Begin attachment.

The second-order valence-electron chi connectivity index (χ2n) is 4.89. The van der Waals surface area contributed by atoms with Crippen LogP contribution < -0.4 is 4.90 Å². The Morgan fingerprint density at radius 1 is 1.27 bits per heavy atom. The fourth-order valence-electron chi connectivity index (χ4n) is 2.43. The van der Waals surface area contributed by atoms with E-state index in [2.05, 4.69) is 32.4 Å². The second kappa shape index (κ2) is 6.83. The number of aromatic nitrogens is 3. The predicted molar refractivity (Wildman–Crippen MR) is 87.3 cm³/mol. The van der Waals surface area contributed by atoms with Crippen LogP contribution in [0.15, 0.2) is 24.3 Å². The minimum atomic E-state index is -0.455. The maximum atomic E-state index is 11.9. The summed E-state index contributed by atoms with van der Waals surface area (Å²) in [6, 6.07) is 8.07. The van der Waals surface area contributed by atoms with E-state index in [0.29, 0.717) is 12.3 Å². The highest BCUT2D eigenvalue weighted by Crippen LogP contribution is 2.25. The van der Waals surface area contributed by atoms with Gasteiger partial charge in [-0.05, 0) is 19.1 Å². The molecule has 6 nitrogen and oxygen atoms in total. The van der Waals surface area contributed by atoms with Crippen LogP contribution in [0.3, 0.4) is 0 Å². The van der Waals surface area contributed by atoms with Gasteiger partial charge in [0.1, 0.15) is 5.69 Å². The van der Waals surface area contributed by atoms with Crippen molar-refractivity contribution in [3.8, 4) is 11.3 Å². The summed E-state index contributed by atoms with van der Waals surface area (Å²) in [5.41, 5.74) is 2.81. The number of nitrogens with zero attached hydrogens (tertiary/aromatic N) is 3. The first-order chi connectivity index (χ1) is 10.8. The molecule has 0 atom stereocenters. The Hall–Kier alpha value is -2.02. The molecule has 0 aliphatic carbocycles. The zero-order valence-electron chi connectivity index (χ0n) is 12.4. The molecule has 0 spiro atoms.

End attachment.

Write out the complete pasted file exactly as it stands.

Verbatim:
The second-order valence-electron chi connectivity index (χ2n) is 4.89. The van der Waals surface area contributed by atoms with Crippen LogP contribution < -0.4 is 4.90 Å². The Morgan fingerprint density at radius 1 is 1.27 bits per heavy atom. The fourth-order valence-electron chi connectivity index (χ4n) is 2.43. The van der Waals surface area contributed by atoms with E-state index in [2.05, 4.69) is 32.4 Å². The second kappa shape index (κ2) is 6.83. The number of aromatic nitrogens is 3. The predicted molar refractivity (Wildman–Crippen MR) is 87.3 cm³/mol. The van der Waals surface area contributed by atoms with Crippen LogP contribution in [0.15, 0.2) is 24.3 Å². The minimum atomic E-state index is -0.455. The maximum atomic E-state index is 11.9. The summed E-state index contributed by atoms with van der Waals surface area (Å²) in [6, 6.07) is 8.07. The van der Waals surface area contributed by atoms with E-state index in [0.29, 0.717) is 12.3 Å². The highest BCUT2D eigenvalue weighted by Crippen LogP contribution is 2.25. The van der Waals surface area contributed by atoms with Gasteiger partial charge in [-0.05, 0) is 19.1 Å². The molecule has 6 nitrogen and oxygen atoms in total. The van der Waals surface area contributed by atoms with Crippen LogP contribution in [0.3, 0.4) is 0 Å². The van der Waals surface area contributed by atoms with Gasteiger partial charge in [0.1, 0.15) is 5.69 Å². The van der Waals surface area contributed by atoms with Crippen molar-refractivity contribution in [3.8, 4) is 11.3 Å². The summed E-state index contributed by atoms with van der Waals surface area (Å²) in [5.41, 5.74) is 2.81. The number of nitrogens with zero attached hydrogens (tertiary/aromatic N) is 3. The first-order chi connectivity index (χ1) is 10.8. The molecule has 0 atom stereocenters. The Hall–Kier alpha value is -2.02. The molecule has 0 aliphatic carbocycles. The zero-order valence-electron chi connectivity index (χ0n) is 12.4. The molecule has 0 spiro atoms.